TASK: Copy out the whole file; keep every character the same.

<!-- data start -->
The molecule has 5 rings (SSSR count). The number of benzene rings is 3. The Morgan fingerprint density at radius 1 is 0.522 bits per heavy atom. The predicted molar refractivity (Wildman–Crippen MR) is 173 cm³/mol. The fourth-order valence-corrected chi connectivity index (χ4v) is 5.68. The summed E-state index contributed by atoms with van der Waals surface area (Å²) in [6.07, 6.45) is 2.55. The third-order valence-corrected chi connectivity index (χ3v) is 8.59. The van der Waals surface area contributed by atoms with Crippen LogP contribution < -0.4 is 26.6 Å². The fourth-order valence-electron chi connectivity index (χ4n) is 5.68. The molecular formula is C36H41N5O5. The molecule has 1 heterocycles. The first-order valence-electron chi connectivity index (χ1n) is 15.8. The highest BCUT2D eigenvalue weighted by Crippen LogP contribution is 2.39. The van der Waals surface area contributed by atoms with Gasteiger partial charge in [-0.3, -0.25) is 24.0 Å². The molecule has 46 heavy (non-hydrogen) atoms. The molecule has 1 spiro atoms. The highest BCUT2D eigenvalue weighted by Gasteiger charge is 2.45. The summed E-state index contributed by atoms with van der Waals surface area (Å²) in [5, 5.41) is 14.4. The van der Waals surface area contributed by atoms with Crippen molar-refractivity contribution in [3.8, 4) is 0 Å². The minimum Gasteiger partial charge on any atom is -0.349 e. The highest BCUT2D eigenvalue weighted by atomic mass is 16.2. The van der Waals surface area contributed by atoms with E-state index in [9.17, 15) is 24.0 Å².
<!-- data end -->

The molecule has 5 rings (SSSR count). The number of benzene rings is 3. The Morgan fingerprint density at radius 1 is 0.522 bits per heavy atom. The predicted molar refractivity (Wildman–Crippen MR) is 173 cm³/mol. The fourth-order valence-corrected chi connectivity index (χ4v) is 5.68. The summed E-state index contributed by atoms with van der Waals surface area (Å²) in [6.07, 6.45) is 2.55. The third-order valence-corrected chi connectivity index (χ3v) is 8.59. The van der Waals surface area contributed by atoms with Crippen LogP contribution < -0.4 is 26.6 Å². The fourth-order valence-electron chi connectivity index (χ4n) is 5.68. The molecular formula is C36H41N5O5. The molecule has 1 heterocycles. The first-order valence-electron chi connectivity index (χ1n) is 15.8. The highest BCUT2D eigenvalue weighted by Crippen LogP contribution is 2.39. The van der Waals surface area contributed by atoms with Gasteiger partial charge in [-0.3, -0.25) is 24.0 Å². The molecule has 46 heavy (non-hydrogen) atoms. The molecule has 1 spiro atoms. The highest BCUT2D eigenvalue weighted by Gasteiger charge is 2.45. The summed E-state index contributed by atoms with van der Waals surface area (Å²) in [5, 5.41) is 14.4. The van der Waals surface area contributed by atoms with Crippen molar-refractivity contribution in [3.8, 4) is 0 Å². The minimum Gasteiger partial charge on any atom is -0.349 e. The highest BCUT2D eigenvalue weighted by atomic mass is 16.2. The van der Waals surface area contributed by atoms with E-state index in [9.17, 15) is 24.0 Å².